© FINN BEAMES
© FINN BEAMES
© FINN BEAMES
© FINN BEAMES
© FINN BEAMES
1 December 2015
by Finn Beames
In his last blog post before leaving Brazil, Finn Beames returns to São Paulo to witness radical - and positive - changes taking place at MASP and reflects on his 6-week exploration of Bo Bardi's work.
Waiting at Guarulhos airport for my flight out of Brazil, I wouldn’t be entirely surprised if Lina Bo Bardi sat down in the seat next to me and said she was coming to Santiago too. It seems a little like I’ve spent the last six weeks attending parties in her honour, at which I always just missed her -- she had just left, or was about to arrive as I slipped underground and out of view, onto a metro platform. Everyone I’ve met has been celebrating her, rather than just researching, or remembering, or working under one of her concrete roofs. I’ve been trying to maintain a polite sort of scepticism when it comes to joining the fan club -- going against the grain by calling her Bo Bardi, rather than Lina, for example -- but every encounter has chipped away at my resolve. I’m trying to shy away from saying it feels like I know her.
In another sense, I’d say I don’t have a clue who Bo Bardi really was. There’s a curious tension between the intimate immediacy with which I’ve experienced her built projects, and the difficulty I have in believing I’ve really accessed her design processes. Perhaps this is because Bo Bardi was incomparably hands-on, and did such a lot of her thinking on-site through conversation and incremental collaborative practice. Maybe it’s because six weeks is no time at all when you’re learning to speak a new language on a new continent, or just because I’m not an architect. Although it now feels somehow disingenuous to say that -- perhaps I’m not an architect yet.
In São Paulo again, I made it back to the Instituto and the archives, where I began to read about Camurupim, and the proposal for social housing constructed by residents. The project was never realised, so the human element of the available material fell short of my hunger for moments of close contact. But I have more to read, and certainly to learn about what exactly Bo Bardi imagined was possible. Happily, I left with my first real lead, however, in the process of bringing together architecture and theatre. I don’t know if Bo Bardi would commend or deride my no doubt impractical and unrealistic plans -- but one of the reasons I admired her from the start was because she didn’t seem to flinch at disapproval.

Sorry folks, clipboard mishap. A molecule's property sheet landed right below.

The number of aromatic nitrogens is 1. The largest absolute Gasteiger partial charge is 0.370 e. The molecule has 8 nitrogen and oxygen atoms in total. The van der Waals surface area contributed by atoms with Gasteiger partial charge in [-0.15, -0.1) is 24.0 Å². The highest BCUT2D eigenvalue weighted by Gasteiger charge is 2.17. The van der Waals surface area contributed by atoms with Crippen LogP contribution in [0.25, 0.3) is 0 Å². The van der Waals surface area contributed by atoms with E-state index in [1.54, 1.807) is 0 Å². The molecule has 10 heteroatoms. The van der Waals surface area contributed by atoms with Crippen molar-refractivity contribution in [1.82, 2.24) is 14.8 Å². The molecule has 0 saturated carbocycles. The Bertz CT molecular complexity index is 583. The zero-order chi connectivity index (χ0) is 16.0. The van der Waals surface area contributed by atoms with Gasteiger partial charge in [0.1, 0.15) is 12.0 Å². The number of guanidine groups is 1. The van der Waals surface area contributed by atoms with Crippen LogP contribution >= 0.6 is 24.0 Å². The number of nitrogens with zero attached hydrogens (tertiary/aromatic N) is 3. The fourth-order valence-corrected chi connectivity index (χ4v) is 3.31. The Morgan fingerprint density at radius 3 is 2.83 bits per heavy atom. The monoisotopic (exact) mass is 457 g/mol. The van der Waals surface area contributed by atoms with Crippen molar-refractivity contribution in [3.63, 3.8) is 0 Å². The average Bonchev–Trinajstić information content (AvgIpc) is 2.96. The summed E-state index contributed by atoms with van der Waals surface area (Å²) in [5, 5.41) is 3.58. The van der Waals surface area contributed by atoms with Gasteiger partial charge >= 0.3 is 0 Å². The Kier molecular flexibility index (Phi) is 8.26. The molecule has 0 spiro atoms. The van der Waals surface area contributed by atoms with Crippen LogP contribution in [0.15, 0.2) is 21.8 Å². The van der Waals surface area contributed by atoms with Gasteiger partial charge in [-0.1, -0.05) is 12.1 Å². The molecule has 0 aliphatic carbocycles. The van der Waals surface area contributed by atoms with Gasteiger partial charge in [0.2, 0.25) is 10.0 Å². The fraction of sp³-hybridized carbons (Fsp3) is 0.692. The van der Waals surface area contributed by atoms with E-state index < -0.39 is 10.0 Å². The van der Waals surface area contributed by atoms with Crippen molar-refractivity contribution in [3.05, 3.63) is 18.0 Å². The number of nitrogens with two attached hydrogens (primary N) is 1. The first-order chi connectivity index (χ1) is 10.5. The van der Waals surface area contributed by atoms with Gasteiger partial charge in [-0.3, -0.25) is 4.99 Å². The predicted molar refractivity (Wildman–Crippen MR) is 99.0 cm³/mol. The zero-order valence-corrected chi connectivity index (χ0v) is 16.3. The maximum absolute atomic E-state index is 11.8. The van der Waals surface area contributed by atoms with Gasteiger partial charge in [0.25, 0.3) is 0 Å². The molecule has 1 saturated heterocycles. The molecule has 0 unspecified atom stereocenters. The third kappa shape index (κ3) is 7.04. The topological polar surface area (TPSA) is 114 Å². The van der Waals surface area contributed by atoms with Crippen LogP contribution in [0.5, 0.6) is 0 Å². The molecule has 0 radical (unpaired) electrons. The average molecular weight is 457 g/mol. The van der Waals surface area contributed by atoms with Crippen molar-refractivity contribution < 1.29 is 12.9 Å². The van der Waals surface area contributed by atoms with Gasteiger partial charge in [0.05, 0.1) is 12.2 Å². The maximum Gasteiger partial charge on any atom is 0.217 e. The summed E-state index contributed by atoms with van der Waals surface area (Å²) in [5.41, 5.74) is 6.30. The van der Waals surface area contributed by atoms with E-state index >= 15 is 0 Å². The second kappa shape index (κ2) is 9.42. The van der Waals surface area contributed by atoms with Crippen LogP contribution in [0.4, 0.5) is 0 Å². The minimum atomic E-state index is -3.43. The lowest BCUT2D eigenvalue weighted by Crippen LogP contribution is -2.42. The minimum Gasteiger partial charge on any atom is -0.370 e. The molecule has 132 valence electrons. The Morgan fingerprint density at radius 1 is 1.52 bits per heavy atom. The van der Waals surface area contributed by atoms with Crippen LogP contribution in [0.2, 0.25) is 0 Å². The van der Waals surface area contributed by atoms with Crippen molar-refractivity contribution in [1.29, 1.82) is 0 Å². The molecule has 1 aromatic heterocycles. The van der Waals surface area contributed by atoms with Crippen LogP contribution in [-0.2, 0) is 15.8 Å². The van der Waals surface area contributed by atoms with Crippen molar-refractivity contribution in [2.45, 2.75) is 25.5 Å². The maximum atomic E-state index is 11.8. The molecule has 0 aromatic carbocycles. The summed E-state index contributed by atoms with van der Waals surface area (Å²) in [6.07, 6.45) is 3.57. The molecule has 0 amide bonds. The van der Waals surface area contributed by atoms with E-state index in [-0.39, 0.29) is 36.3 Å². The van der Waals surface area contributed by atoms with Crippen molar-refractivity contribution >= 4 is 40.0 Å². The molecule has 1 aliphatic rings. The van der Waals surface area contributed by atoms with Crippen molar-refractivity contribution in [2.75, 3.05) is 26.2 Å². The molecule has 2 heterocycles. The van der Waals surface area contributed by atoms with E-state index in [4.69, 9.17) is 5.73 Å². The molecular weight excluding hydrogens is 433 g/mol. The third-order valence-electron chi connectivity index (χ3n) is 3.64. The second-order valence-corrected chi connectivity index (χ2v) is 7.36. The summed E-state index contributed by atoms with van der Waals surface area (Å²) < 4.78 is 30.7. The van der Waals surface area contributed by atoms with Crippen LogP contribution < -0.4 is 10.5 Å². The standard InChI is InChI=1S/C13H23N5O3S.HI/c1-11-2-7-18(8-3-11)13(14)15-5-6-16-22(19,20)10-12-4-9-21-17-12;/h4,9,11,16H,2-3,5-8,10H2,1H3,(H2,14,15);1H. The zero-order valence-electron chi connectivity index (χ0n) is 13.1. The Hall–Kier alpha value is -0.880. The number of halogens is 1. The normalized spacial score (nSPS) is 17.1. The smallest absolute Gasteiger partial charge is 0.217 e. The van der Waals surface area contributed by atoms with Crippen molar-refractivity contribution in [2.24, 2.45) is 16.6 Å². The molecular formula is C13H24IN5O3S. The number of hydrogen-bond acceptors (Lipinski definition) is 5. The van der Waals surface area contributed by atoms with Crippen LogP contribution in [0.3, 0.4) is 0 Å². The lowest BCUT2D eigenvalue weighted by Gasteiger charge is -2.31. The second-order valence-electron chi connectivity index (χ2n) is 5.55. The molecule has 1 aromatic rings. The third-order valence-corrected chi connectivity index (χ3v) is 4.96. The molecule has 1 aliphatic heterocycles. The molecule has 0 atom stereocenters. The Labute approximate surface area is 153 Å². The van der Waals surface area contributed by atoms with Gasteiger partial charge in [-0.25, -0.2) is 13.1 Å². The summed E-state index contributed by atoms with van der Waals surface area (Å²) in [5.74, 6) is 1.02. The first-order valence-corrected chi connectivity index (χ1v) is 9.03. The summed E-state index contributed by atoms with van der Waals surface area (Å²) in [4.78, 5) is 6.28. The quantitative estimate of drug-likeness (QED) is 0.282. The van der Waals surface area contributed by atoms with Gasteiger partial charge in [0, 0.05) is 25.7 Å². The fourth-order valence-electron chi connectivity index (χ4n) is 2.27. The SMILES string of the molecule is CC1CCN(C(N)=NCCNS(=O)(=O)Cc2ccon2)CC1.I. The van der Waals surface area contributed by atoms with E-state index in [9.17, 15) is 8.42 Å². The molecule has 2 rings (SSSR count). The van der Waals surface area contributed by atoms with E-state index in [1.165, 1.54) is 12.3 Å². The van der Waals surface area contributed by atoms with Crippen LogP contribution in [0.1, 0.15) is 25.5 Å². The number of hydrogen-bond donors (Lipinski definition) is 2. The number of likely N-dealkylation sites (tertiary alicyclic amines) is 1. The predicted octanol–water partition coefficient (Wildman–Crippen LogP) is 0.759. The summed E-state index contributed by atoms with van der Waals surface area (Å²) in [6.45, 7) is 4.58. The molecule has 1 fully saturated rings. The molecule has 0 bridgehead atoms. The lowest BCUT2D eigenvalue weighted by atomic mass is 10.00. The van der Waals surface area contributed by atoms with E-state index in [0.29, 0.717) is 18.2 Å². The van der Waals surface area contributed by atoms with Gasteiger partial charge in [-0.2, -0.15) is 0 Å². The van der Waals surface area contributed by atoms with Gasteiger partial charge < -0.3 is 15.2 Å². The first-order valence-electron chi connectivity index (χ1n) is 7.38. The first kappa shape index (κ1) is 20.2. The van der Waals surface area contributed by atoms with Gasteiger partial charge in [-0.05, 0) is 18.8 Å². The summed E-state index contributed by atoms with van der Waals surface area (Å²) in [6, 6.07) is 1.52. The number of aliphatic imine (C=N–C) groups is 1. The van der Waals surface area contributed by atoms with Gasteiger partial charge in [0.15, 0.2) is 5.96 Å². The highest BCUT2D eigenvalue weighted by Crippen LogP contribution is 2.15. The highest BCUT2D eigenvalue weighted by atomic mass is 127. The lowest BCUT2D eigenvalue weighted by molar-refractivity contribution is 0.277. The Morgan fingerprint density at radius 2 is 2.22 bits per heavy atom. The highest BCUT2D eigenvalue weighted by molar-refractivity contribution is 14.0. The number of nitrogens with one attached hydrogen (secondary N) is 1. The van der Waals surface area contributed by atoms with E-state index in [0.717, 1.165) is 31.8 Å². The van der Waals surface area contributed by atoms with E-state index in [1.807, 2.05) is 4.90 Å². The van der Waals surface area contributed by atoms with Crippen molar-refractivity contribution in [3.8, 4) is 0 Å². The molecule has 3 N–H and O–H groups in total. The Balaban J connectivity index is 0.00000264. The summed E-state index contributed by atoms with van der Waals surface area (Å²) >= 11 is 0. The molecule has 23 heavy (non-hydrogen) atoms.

One of my final stops in São Paulo was to return to the second-floor gallery at MASP, which is in the suspended part of the building and walled with slender window panes. The first time I visited, Bo Bardi’s famous glass easels had begun to litter the space, in anticipation of the exhibition which will reinstate her way of showing art for today’s public. I’d seen a few other original examples of these at the Casa de Vidro and Sesc Pompeia, and felt they seemed a little out of place, cast aside and saddening with age at the edges. But so it happened, in the darkening early evening, I found myself alone in the gallery faced with the almost-complete exhibition. Artworks spanning continents and thousands of years were lined up in transparently fringed rows, at once immovably grounded by massive cubes of concrete, and floating into the air on glinting panels. Seeing the easels elsewhere, I had witlessly underestimated both the thought process behind them and the impending reality of meeting them in their element, to the point at which I was so overwhelmed at being amidst them I was transfixed in a state of inward tears.
Perhaps the most remarkable aspect of Bo Bardi’s display system is how it places the viewer at the centre of the experience. In a conventional gallery setting, I usually feel that paintings are impassively waiting to be admired or ignored, and you can easily forget who you are as you drift past. By turning each artwork into a modernist standing stone, Bo Bardi makes each new image a startling encounter. This is not wholly unconfrontational -- the exhibition has an intimidating edge -- but in putting you on the spot, the easels force all your attention back onto the artworks they hold. Snaking through the rows of (mostly) paintings, it’s possible to contemplate each work individually, but the almost-liquid easels also lap against each other, allowing histories to shift around you. Some are funny; some are bizarre. None is entirely without contention.
I will confess to ordinarily tiring pretty quickly of paintings and museums, preferring living creatures to their imprints. If I ever find myself back in the Louvre, I expect I’ll revert immediately, but as I leave Brazil, I don’t think I can stop myself from saying: MASP’s exhibition on glass easels, in Bo Bardi’s gallery of glass, was one of the most profound creative encounters I have ever experienced. I expect I will repeat this sentence for the rest of my life. Alongside all the other thoughts it provoked, is the idea that a contemporary material context can fully acknowledge all its histories and neighbours, without compromising its own aesthetic present. I set out on the fellowship to explore the connections between Bo Bardi’s work in theatre and architecture, and it’s in this last thought that I feel I might have understood it. You can only understand the past if you are living; and what did Lina leave behind that isn’t alive?